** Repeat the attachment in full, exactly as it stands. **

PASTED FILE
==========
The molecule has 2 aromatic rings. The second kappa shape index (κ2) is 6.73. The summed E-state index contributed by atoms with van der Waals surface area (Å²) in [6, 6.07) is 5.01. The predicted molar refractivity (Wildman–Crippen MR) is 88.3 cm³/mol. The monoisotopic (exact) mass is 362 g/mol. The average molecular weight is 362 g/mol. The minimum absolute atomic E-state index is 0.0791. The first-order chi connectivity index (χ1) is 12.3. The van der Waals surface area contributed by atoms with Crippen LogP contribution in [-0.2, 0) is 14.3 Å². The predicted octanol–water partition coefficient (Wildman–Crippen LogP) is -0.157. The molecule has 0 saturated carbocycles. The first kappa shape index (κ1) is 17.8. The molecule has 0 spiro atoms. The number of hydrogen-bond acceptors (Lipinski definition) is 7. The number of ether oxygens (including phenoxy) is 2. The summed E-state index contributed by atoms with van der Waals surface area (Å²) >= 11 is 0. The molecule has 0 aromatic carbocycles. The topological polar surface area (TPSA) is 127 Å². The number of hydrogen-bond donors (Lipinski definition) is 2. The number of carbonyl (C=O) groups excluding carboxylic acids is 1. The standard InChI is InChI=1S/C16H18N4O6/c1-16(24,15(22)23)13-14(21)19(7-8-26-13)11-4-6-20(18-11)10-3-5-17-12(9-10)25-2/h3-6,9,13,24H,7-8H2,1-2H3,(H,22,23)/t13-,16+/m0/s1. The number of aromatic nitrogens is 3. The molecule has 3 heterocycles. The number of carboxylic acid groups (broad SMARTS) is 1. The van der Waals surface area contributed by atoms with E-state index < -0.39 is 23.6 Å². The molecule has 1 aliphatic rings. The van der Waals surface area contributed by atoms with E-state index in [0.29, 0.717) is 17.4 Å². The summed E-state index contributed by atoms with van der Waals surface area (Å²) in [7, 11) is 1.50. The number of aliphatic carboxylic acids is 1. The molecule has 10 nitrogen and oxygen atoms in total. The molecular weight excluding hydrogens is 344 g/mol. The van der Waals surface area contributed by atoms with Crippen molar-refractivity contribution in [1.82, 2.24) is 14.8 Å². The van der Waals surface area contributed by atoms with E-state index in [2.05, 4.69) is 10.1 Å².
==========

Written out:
The molecule has 2 aromatic rings. The second kappa shape index (κ2) is 6.73. The summed E-state index contributed by atoms with van der Waals surface area (Å²) in [6, 6.07) is 5.01. The predicted molar refractivity (Wildman–Crippen MR) is 88.3 cm³/mol. The monoisotopic (exact) mass is 362 g/mol. The average molecular weight is 362 g/mol. The minimum absolute atomic E-state index is 0.0791. The first-order chi connectivity index (χ1) is 12.3. The van der Waals surface area contributed by atoms with Crippen LogP contribution in [-0.2, 0) is 14.3 Å². The predicted octanol–water partition coefficient (Wildman–Crippen LogP) is -0.157. The molecule has 0 saturated carbocycles. The first kappa shape index (κ1) is 17.8. The molecule has 0 spiro atoms. The number of hydrogen-bond acceptors (Lipinski definition) is 7. The number of ether oxygens (including phenoxy) is 2. The summed E-state index contributed by atoms with van der Waals surface area (Å²) >= 11 is 0. The molecule has 0 aromatic carbocycles. The topological polar surface area (TPSA) is 127 Å². The number of hydrogen-bond donors (Lipinski definition) is 2. The number of carbonyl (C=O) groups excluding carboxylic acids is 1. The standard InChI is InChI=1S/C16H18N4O6/c1-16(24,15(22)23)13-14(21)19(7-8-26-13)11-4-6-20(18-11)10-3-5-17-12(9-10)25-2/h3-6,9,13,24H,7-8H2,1-2H3,(H,22,23)/t13-,16+/m0/s1. The number of aromatic nitrogens is 3. The molecule has 3 heterocycles. The number of carboxylic acid groups (broad SMARTS) is 1. The van der Waals surface area contributed by atoms with E-state index < -0.39 is 23.6 Å². The molecule has 1 aliphatic rings. The van der Waals surface area contributed by atoms with E-state index in [0.29, 0.717) is 17.4 Å². The summed E-state index contributed by atoms with van der Waals surface area (Å²) in [7, 11) is 1.50. The number of aliphatic carboxylic acids is 1. The molecule has 10 nitrogen and oxygen atoms in total. The molecular weight excluding hydrogens is 344 g/mol. The van der Waals surface area contributed by atoms with Crippen molar-refractivity contribution in [1.82, 2.24) is 14.8 Å². The van der Waals surface area contributed by atoms with E-state index in [2.05, 4.69) is 10.1 Å².